Closed September 2017

Yes, You CAN Buy Time…

Checkbook It's fundraiser season again… time to buy your school's gift wrap, your scout's popcorn, and your football team's coupon books. We all wish this would be unnecessary, but it appears to be here to stay. Think about it, though– what is your personal time worth to be handling these sales and deliveries with your child? Would you be better off just writing a personal check to the organization instead and dispensing with the whole ordeal? Spending some time cuddling up with your child eating popcorn rather than walking around the block delivering it?

My children's school has successfully done the "No Hassle Fundraiser" for several years. They say, basically, "Yes, we could make you sell gift wrap or magazines or candy, but you don't want to do that, do you? Why don't you just write us a check and we'll forget the whole thing." And I HAPPILY write that check. My kids have not sold anything as fundraisers for a long time. Everyone is very happy about this approach because they value the time savings, and not selling this stuff to each other means LESS CLUTTER too.

I really encourage people to look at the value of their time and be selective about spending it! Sometimes it absolutely makes sense to trade dollars for more time, outsourcing tasks like oil changes and lawn-mowing, for example. But think about it even for things you think you "have to" do, like the school fundraisers. This "How Much Is Your Time Worth?" calculator from allows you to plug in your own information to find the actual value of your leisure time by the hour. If you are a stay-at-home-mom, use this Mom Salary Wizard calculator to find the value of the ten+ jobs you are doing!

Whether or not you come up with an actual number per hour, remember that you can always get more money, but you can NEVER get more time. If you waste it, it's gone. It is the most precious commodity we have. What other obligations could you make disappear with a smart decision? Share your thoughts in the comments! (Thanks so much to Anne for this blog idea!)

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Misty Mays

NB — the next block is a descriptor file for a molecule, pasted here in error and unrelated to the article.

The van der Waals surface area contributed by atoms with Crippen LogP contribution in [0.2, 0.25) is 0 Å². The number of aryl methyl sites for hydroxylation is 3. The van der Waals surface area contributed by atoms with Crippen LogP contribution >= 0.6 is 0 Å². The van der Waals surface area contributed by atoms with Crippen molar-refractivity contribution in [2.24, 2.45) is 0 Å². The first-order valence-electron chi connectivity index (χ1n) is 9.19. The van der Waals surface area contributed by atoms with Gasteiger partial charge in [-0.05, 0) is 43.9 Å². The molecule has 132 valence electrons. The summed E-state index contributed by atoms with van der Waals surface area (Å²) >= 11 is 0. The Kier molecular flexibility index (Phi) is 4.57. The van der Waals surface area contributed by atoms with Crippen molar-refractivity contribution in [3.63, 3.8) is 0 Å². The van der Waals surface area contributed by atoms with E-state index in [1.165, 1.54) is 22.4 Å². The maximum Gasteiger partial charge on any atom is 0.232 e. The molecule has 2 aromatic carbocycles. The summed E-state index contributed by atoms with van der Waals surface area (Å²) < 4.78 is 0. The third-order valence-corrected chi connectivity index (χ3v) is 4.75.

I agree totally I outsource a lot of my work because it is more effective for me to have someone else do the work while I focus on thngs I must attend to.


Our school does the same thing – “Buy Nothing, Sell Nothing” – and I love that we don’t have to go door to door and beg people for money 🙂


Why does the time spent fundraising have to be a chore? Why can’t it be viewed as a learning experience? The time spent fundraising can still be bonding time.
I believe fundraising teaches kids many skills they will need later in life…how to recognize product advantages (selling points), how to meet and communicate with people they don’t know, basic argument and debate skills that help them sell, how to organize their time and materials for a successful sale, some basic accounting…and it increases their pride and “team spirit” in their school, function or group. I think fundraisers are something they should participate in at least once a year. (For that reason I also don’t believe the parents should help them sell by taking order forms to work, etc. to gather orders without the child present — it’s the CHILD who is supposed to be learning something.)
It seems that you get out of something what you put into it. I think writing a check in lieu of fundraising might deliver the message that it’s okay to take shortcuts to skip life’s lessons.
Though I understand this wasn’t your entire point, I still wanted to post this comment.

Adryenn Ashley

Love this! We do it too but I never figured out how awesome it was until I remembered working at a large corporation and every fall all the parents would send around the signup sheets. Thanks for this!


Thank you for this! I totally disagree with the idea that making kids sell stuff is some how a great life lesson. I’ve always thought it was more like child abuse. Some folks might think that is too strong a comparison but as a child who had to sell things for their school, it was a HORRIBLE experience for me.
Everytime I go to the store and see these young children in the door ways selling candy bars, apples, whatever, with their parents hovering near by, I have always wanted to go to the parents and ask them – “Why don’t you just give the money to the school and save your child this agony? Really, how much are they realistically making? Don’t you have better things to do with your precious time on a Saturday afternoon? Do you really think it is a good life lesson to be constantly ignored or turned down by all the adults who just want to go shop without having a guilt trip placed on them on the way in?”.